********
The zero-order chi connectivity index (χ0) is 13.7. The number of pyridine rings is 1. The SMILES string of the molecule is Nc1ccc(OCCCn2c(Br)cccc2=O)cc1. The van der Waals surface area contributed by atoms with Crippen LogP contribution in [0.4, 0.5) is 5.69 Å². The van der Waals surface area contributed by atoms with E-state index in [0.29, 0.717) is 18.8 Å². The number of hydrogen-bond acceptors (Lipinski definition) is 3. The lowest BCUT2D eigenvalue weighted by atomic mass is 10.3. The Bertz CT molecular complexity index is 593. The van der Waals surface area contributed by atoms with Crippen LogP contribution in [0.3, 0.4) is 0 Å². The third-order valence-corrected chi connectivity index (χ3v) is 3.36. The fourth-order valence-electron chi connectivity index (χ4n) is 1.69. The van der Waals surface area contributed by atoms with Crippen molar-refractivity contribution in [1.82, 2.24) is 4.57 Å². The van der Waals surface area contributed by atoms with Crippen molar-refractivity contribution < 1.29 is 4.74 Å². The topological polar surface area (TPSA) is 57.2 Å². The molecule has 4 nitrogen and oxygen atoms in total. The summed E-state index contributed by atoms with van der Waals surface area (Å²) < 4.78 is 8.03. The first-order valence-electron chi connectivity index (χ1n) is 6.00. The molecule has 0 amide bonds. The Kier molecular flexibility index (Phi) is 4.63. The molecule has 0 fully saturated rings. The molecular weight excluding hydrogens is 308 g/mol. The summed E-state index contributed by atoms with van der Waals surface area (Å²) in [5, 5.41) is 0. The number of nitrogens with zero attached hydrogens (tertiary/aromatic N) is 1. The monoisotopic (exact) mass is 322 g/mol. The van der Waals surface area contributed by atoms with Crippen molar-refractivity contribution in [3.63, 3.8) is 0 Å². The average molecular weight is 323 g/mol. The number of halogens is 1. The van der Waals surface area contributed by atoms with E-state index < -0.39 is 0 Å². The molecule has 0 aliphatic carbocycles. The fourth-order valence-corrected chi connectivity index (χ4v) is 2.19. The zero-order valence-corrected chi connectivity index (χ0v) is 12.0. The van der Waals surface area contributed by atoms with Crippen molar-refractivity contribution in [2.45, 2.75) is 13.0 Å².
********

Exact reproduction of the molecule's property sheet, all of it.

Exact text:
The zero-order chi connectivity index (χ0) is 13.7. The number of pyridine rings is 1. The SMILES string of the molecule is Nc1ccc(OCCCn2c(Br)cccc2=O)cc1. The van der Waals surface area contributed by atoms with Crippen LogP contribution in [0.4, 0.5) is 5.69 Å². The van der Waals surface area contributed by atoms with E-state index in [0.29, 0.717) is 18.8 Å². The number of hydrogen-bond acceptors (Lipinski definition) is 3. The lowest BCUT2D eigenvalue weighted by atomic mass is 10.3. The Bertz CT molecular complexity index is 593. The van der Waals surface area contributed by atoms with Crippen LogP contribution in [0.3, 0.4) is 0 Å². The third-order valence-corrected chi connectivity index (χ3v) is 3.36. The fourth-order valence-electron chi connectivity index (χ4n) is 1.69. The van der Waals surface area contributed by atoms with Crippen molar-refractivity contribution in [1.82, 2.24) is 4.57 Å². The van der Waals surface area contributed by atoms with Crippen molar-refractivity contribution < 1.29 is 4.74 Å². The topological polar surface area (TPSA) is 57.2 Å². The molecule has 4 nitrogen and oxygen atoms in total. The summed E-state index contributed by atoms with van der Waals surface area (Å²) < 4.78 is 8.03. The first-order valence-electron chi connectivity index (χ1n) is 6.00. The molecule has 0 amide bonds. The Kier molecular flexibility index (Phi) is 4.63. The molecule has 0 fully saturated rings. The molecular weight excluding hydrogens is 308 g/mol. The summed E-state index contributed by atoms with van der Waals surface area (Å²) in [5, 5.41) is 0. The number of nitrogens with zero attached hydrogens (tertiary/aromatic N) is 1. The monoisotopic (exact) mass is 322 g/mol. The van der Waals surface area contributed by atoms with Crippen molar-refractivity contribution in [3.63, 3.8) is 0 Å². The average molecular weight is 323 g/mol. The number of halogens is 1. The van der Waals surface area contributed by atoms with E-state index < -0.39 is 0 Å². The molecule has 0 aliphatic carbocycles. The fourth-order valence-corrected chi connectivity index (χ4v) is 2.19. The zero-order valence-corrected chi connectivity index (χ0v) is 12.0. The van der Waals surface area contributed by atoms with Crippen molar-refractivity contribution in [2.45, 2.75) is 13.0 Å².